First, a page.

Rocket blast boosts Murdoch

The reputation of China's fledgling space programme and the ambitions of many global broadcasters were consumed in a fiery ball yesterday as a Long March rocket exploded about one minute after its launch, leaving the satellite broadcasting field o pen tomedia tycoon Rupert Murdoch.

The loss of the $160m (£100m) Apstar 2 satellite it was carrying is a severe blow to numerous networks competing in Asia's fast-growing satellite television market. Among the 13 companies with broadcasting capacity booked on Apstar 2 were Turner Broadcasting, the Discovery channel, the Disney channel, MTV Asia, Home Box Office Asia, NBC International and Reuters Television. The satellite was owned by a Peking-controlled company in Hong Kong, APT Satellite Company.

The launch failure gives added advantage to Mr Murdoch's Star TV system, which already has a head start on would-be rivals. Star TV broadcasts out of Hong Kong and is carried on the AsiaSat 1 satellite.

Yesterday's explosion will not only delay new enrants into the Asian airwaves, it will put on hold the expansion plans of many other operators which at the moment use the more limited Apstar 1 satellite.

Apstar 2, built by Hughes Aircraft, would have covered two-thirds of the world's population, from Australia through India to North Africa, and was designed to carry more than 100 digitally-compressed television channels that could be encrypted to target specific audiences.

Turner Broadcasting, which beams down from Apstar 1, said it was "disappointed" with the failed launch. The loss of Apstar 2 leaves broadcasters scrambling for alternative carriers. But AsiaSat 1 is full and Star TV has power of veto over competitors using AsiaSat 2, due to go into orbit later this year.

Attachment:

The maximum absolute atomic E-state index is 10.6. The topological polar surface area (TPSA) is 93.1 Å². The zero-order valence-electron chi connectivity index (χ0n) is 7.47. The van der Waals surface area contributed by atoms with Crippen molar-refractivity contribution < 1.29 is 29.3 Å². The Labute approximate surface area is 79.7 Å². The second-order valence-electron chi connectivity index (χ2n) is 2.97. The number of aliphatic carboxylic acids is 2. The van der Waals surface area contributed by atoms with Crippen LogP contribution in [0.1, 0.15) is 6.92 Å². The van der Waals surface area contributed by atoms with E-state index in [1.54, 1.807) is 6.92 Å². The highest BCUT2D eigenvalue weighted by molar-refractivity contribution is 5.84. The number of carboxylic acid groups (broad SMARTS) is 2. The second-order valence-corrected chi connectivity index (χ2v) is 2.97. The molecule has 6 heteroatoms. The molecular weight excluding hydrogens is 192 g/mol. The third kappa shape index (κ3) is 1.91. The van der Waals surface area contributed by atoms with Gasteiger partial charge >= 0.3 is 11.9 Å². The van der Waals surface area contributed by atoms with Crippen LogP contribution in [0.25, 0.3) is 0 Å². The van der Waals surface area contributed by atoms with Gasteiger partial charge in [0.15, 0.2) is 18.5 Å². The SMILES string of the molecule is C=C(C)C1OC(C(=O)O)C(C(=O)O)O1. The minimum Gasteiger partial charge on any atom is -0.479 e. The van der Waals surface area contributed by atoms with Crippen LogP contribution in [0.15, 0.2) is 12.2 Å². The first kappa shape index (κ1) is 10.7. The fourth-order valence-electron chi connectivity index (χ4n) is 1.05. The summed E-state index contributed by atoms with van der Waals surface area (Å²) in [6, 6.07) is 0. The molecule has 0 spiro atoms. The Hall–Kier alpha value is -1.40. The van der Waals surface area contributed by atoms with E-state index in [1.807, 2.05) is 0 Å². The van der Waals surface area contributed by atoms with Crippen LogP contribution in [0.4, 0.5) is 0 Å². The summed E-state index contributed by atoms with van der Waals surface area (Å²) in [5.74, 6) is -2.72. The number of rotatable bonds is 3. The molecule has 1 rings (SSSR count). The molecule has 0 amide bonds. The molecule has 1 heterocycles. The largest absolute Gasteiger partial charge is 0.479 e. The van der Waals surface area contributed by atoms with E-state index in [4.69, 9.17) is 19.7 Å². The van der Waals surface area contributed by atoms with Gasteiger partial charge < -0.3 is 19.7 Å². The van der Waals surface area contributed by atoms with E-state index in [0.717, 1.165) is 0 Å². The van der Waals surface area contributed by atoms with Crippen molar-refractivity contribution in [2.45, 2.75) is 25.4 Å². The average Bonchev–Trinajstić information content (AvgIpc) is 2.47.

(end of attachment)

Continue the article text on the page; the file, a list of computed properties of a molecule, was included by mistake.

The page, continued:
The Chinese-built Long March 2E rocket exploded about a minute after the early morning launch from Xichang space centre in Sichuan province. Embarrassingly for the Chinese authorities, who are very sensitive about such mishaps, the launch was broadcast live on state television and 100 foreign executives were present at the site.

"About 45 seconds after a smooth lift-off there was an explosion, apparently during the separation of boosters," said a Western television executive who witnessed the accident. "There was a series of crackles and bangs. It was very spectacular. There wasa big orange fireball in the sky. The main rocket dropped behind a mountain and exploded," he said. "The satellite crashed into another mountain."

The explosion casts another question mark over China's civil space industry. The country's Long March programme, operated by the state-owned Great Wall Industries, has gained an impressive list of customers by undercutting the prices charged by other satellite launchers.

In recent years, satellite launching in China has had a patchy record. The country's East Is Red 3 satellite was launched successfully last November but had to be abandoned this month due to a malfunction in its positioning systems. Last April, an explosion during fuelling of a $75m weather satellite on the Xichang launch pad destroyed the orbiter, killing one person and injuring 20.

The Foreign Ministry spokesman, Shen Guofang, said yesterday the cause of the latest problem was under investigation. "The cause of this incident is some technical problem, and I don't believe this will adversely affect the confidence in China's ability to launch satellites," he said.

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